A major issue for associations everywhere is the acquisition of volunteers. It is not uncommon for an association's organizational structure to have volunteers that outnumber the staff. Typically, one staff member is doing the job of three, so finding volunteers is critical to their sanity.
Convincing someone to volunteer time out of their over-scheduled life is no simple task. Also, the people that you are recruiting are simultaneously being propositioned by other organizations. You're competing against PTA, sports leagues, homework, aging parents, walking the dog, work schedules, even enjoying a night of doing nothing at all. Your members are pulled in different directions and the last thing any of them have is time.
Thus, it's time to find some new ways to engage your members. As the demand for telecommuting and flexible scheduling grows, it is important that associations embrace a similar philosophy. Starting with volunteerism on members' terms.
Volunteers are the lifeblood of associations. These helpful people allow you to do even more with thin budgets and often help free up staff members to oversee larger management tasks. In addition to providing assistance in operations, volunteerism helps members feel vested in the association. Those who help build, feel ownership, which is a very effective retention method.
There are two main reasons most people are hesitant to volunteer:
Thus, the most effective thing you can do for your association's volunteer program is detailing exactly what you need and how much time it will take. You'll see a measurable difference in the number of people to volunteer for your organization when you take out remove this guesswork and start detailing the spectrum of opportunities available to members.
There are large, ongoing volunteer positions, such as ambassador roles, and those that fill temporary needs, such as event check-in. Typically, events and in-person volunteer positions seem the most pressing. However, there are also a number of opportunities for volunteers within your private online member community that often go overlooked. These new types of volunteer roles can make a large impact.
The attractive thing about these association volunteer opportunities is that most of them can be performed in short increments of time and fit nicely into busy volunteers' schedules. Plus, members that volunteer can usually do it from wherever they have an Internet connection.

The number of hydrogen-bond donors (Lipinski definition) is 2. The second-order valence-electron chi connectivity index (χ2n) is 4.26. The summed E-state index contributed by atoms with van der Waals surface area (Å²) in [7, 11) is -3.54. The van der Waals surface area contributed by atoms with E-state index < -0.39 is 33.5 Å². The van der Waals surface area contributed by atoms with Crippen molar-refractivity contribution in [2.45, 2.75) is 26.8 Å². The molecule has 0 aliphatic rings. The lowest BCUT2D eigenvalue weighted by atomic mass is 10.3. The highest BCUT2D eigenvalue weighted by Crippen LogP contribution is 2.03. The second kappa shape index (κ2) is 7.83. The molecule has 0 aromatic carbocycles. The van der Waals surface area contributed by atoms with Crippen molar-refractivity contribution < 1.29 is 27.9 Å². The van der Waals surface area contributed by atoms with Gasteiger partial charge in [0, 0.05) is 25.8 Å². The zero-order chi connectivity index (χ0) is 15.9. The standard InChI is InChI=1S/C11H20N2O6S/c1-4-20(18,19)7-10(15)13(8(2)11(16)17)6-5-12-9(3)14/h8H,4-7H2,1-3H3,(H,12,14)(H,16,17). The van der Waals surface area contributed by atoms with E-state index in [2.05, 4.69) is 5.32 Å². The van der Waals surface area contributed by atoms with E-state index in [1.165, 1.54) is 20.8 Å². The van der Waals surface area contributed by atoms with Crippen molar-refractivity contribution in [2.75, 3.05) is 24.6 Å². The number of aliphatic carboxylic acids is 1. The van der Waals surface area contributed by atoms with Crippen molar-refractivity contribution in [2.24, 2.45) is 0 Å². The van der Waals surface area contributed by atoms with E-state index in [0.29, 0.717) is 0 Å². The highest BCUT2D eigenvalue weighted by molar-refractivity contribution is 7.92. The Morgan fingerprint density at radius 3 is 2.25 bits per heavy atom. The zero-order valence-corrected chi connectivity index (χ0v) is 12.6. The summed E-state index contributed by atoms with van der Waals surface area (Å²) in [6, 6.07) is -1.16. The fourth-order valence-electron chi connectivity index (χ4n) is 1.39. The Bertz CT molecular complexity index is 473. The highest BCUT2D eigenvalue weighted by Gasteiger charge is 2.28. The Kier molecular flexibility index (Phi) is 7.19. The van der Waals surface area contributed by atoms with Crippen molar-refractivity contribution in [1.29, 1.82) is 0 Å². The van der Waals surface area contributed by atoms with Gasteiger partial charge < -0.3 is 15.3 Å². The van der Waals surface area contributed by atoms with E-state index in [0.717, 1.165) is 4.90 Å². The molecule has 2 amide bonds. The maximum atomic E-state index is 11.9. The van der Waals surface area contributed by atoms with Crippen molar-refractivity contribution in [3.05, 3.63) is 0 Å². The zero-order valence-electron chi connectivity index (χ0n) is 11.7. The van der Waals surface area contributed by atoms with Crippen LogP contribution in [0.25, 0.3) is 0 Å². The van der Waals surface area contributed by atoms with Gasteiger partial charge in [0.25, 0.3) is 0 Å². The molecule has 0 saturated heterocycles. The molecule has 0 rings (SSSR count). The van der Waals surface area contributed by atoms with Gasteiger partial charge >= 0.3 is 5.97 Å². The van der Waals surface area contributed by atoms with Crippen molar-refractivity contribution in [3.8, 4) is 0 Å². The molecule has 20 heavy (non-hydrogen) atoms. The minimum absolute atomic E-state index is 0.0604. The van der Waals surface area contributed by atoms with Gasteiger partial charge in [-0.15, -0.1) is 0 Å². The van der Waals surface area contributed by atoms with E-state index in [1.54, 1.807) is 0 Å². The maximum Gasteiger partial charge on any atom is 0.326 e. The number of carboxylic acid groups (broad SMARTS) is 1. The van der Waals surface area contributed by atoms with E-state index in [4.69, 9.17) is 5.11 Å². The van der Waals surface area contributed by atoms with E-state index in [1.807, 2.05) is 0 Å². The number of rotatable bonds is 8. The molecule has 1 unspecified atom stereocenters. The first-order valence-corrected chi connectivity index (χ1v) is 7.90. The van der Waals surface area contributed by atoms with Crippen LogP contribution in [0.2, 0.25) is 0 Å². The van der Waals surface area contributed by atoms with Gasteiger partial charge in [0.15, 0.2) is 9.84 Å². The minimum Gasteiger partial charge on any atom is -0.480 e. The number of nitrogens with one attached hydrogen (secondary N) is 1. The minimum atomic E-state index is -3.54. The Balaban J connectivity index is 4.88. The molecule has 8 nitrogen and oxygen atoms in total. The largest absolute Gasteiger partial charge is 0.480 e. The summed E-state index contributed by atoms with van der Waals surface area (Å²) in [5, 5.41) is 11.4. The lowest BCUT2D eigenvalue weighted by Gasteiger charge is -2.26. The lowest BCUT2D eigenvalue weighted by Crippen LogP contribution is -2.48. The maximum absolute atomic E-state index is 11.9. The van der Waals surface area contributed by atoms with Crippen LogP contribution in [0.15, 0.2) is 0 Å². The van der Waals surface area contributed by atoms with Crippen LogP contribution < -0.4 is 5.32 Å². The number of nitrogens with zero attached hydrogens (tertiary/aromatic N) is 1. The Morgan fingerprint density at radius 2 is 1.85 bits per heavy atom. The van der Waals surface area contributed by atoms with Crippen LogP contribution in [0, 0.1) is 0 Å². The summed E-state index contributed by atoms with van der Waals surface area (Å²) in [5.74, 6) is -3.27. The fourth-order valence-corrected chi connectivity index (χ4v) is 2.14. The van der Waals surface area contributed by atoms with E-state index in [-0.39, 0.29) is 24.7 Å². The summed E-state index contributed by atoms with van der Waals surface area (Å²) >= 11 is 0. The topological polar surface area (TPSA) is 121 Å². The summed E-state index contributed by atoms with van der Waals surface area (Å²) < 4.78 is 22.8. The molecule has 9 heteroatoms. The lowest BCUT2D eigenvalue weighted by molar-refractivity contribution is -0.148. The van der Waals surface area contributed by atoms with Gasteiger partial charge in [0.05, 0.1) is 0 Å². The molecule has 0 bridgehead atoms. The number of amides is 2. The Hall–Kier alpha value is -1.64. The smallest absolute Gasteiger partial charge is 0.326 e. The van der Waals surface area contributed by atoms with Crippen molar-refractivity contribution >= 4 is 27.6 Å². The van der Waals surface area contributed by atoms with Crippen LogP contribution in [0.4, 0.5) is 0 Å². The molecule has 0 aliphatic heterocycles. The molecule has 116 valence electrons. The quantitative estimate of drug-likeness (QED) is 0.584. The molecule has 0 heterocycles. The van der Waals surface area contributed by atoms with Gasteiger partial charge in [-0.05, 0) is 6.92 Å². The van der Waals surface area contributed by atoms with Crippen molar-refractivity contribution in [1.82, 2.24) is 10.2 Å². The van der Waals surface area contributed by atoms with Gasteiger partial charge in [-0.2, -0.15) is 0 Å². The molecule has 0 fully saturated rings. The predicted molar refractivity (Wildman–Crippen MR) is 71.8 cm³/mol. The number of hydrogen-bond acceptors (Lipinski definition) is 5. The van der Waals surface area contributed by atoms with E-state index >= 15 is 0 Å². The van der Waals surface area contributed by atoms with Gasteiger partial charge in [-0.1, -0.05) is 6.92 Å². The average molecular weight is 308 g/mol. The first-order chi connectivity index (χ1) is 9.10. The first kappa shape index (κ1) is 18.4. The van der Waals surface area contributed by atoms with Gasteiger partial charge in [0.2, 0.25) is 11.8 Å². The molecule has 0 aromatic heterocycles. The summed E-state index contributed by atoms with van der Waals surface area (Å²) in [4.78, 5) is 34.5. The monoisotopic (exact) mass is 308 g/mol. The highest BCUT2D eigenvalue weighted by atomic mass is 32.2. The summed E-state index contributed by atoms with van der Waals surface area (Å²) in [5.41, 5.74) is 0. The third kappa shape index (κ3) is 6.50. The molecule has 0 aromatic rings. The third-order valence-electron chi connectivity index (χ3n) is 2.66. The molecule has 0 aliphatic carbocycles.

Adding the flexibility of online volunteerism will improve your association's involvement rates. The math is simple. More involvement means a larger percentage of members being invested in your mission, process, and association. More investment equals higher retention rates.
Volunteerism is one of the cornerstones of engagement. People who assist your association believe in it and will take pride in its growth. They are also more apt to refer others.
When talking about online communities, we often refer to critical mass. Critical mass is the tipping point when your online community members contribute most of the content, energy, and administration. Some online communities reach critical mass in a matter of months, others take longer.
If you can get your members involved in a directed way, you'll decrease the amount of time it takes to reach critical mass. Ask volunteers to help with the following needs:
These private online groups provide ongoing feedback to your association of what is working and what may need revamping.
In a perfect world, these fine folks wouldn't be needed, but where groups congregate someone needs to ensure online community guidelines are adhered to.